‘We’re in a crisis’: Utah’s ICU beds above functionally full level
SALT LAKE CITY — The Utah Hospital Association said the state’s health care system is once again in a crisis situation as intensive care units fill up with sick COVID-19 patients.
“We’re in the middle of a significant surge,” said Greg Bell, president of the Utah Hospital Association. “An upswing in the number of infections and in the number of hospitalizations.”
Summer is already a busy time for hospitals, Bell said, and the current COVID surge comes as Utah has about 30 fewer available ICU beds than during the last spike in hospitalizations at the beginning of the year.
“Physically we haven’t lost any beds. But we’ve lost a lot of staff,” Bell explained. “We’re not able to staff as many beds because of the burnout and turnover.”
The Utah Department of Health reported on Thursday that 463 people are hospitalized with confirmed cases of COVID-19 and that 185 of those patients are in ICUs.
To underscore just how critical the hospital bed situation is becoming, Bell said that so far this month there have been 206 transfer requests in Utah from one hospital system to a different hospital system.
“Basically 10 cases a day are being diverted or transferred so that we can load-balance among the various systems,” he said. “That just doesn’t happen in normal life — very, very rare. So to have this kind of volume and that kind of transfers just shows you we’re in a crisis.”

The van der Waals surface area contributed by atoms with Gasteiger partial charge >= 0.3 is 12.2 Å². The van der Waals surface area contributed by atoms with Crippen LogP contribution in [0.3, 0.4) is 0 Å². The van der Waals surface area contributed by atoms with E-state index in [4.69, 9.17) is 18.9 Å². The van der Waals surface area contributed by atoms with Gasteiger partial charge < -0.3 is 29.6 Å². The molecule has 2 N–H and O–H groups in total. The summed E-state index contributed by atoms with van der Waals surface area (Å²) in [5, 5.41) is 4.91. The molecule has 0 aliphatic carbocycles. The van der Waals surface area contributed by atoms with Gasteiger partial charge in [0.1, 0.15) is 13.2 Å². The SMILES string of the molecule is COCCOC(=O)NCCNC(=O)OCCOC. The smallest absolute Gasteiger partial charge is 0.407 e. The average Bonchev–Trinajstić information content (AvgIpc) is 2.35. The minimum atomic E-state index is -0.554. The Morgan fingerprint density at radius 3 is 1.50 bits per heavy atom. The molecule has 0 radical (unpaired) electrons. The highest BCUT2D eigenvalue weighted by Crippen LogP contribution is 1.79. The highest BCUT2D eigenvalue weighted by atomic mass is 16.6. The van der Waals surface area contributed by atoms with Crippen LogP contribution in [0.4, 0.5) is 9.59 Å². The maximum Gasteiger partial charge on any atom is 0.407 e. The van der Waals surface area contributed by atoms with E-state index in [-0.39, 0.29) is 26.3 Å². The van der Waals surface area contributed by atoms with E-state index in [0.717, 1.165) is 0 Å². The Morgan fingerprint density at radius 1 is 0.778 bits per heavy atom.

Across the state, ICU beds were 89% full while ICU beds in referral centers reached 91% utilization on Thursday.
“Referral centers are the 16 hospitals in Utah with the capability to provide the best care for patients with COVID-19,” reads the description on the state’s COVID-19 website. “Because most patients are transferred to these facilities, their utilization is the best reflection of the true hospital capacity in Utah when looking at ICU beds.”
When Utah’s ICU beds are 72% full, the state health department said it “creates major strains on the health care system.”
“When 85% capacity is reached, Utah will be functionally out of staffed ICU beds, indicating an overwhelmed hospital system,” according to the website.
Unlike over the winter months when Utah’s hospitals were last full, Bell said the delta variant is causing pediatric cases and pediatric hospitalizations.
“There’s a myth out there that the illness is not afflicting children — it is,” Bell said. “Delta is infecting and sickening children at an alarming rate.”
The concern over hospital beds for children comes as cases of respiratory syncytial virus, or RSV, are also increasing.
“All of a sudden in August, really out of cycle, we’ve had this very, very strong push of RSV infections,” Bell said. “Consequently, Primary Children’s is really feeling a lot of pressure.”
Primary Children’s Hospital said that construction and flooding after a rainstorm at the beginning of August made 20% of its beds unavailable.
“The hospital has been able to reopen about half the rooms and continues to work to maintain staffing levels during the surge in patients from illnesses and injuries including traumas, RSV and COVID,” Primary Children’s Hospital said in a statement.
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